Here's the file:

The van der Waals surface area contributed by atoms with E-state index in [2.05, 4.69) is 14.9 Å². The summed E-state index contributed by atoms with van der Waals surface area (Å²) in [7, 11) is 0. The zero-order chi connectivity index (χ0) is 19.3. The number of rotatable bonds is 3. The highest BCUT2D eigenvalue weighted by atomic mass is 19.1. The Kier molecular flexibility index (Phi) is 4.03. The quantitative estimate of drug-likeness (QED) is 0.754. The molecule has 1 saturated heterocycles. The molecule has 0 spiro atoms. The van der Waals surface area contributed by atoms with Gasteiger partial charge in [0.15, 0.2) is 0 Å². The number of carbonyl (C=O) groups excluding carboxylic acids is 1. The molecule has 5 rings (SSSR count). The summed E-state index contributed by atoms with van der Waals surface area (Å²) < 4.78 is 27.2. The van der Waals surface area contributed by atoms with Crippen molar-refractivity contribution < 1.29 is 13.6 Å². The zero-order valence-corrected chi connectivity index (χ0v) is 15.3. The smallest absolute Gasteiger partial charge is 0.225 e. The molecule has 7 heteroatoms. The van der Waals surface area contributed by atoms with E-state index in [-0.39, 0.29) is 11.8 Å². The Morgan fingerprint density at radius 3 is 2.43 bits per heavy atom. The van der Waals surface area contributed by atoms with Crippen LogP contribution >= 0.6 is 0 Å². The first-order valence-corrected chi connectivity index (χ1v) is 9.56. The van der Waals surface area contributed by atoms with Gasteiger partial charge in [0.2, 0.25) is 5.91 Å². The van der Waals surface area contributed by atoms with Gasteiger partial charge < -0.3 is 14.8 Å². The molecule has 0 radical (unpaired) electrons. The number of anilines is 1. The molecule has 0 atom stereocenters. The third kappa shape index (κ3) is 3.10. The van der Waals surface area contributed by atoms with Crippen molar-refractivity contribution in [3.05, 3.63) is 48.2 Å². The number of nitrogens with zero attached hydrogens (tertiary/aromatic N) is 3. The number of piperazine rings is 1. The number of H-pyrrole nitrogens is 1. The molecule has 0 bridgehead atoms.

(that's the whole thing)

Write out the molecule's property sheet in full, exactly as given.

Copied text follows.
The van der Waals surface area contributed by atoms with E-state index in [2.05, 4.69) is 14.9 Å². The summed E-state index contributed by atoms with van der Waals surface area (Å²) in [7, 11) is 0. The zero-order chi connectivity index (χ0) is 19.3. The number of rotatable bonds is 3. The highest BCUT2D eigenvalue weighted by atomic mass is 19.1. The Kier molecular flexibility index (Phi) is 4.03. The quantitative estimate of drug-likeness (QED) is 0.754. The molecule has 1 saturated heterocycles. The molecule has 0 spiro atoms. The van der Waals surface area contributed by atoms with Gasteiger partial charge in [0.15, 0.2) is 0 Å². The number of carbonyl (C=O) groups excluding carboxylic acids is 1. The molecule has 5 rings (SSSR count). The summed E-state index contributed by atoms with van der Waals surface area (Å²) < 4.78 is 27.2. The van der Waals surface area contributed by atoms with Crippen molar-refractivity contribution < 1.29 is 13.6 Å². The zero-order valence-corrected chi connectivity index (χ0v) is 15.3. The smallest absolute Gasteiger partial charge is 0.225 e. The molecule has 7 heteroatoms. The van der Waals surface area contributed by atoms with E-state index in [-0.39, 0.29) is 11.8 Å². The Morgan fingerprint density at radius 3 is 2.43 bits per heavy atom. The van der Waals surface area contributed by atoms with Crippen LogP contribution >= 0.6 is 0 Å². The first-order valence-corrected chi connectivity index (χ1v) is 9.56. The van der Waals surface area contributed by atoms with Gasteiger partial charge in [0.2, 0.25) is 5.91 Å². The van der Waals surface area contributed by atoms with Gasteiger partial charge < -0.3 is 14.8 Å². The molecule has 0 radical (unpaired) electrons. The number of anilines is 1. The molecule has 0 atom stereocenters. The third kappa shape index (κ3) is 3.10. The van der Waals surface area contributed by atoms with Crippen molar-refractivity contribution in [3.05, 3.63) is 48.2 Å². The number of nitrogens with zero attached hydrogens (tertiary/aromatic N) is 3. The number of piperazine rings is 1. The number of H-pyrrole nitrogens is 1. The molecule has 0 bridgehead atoms.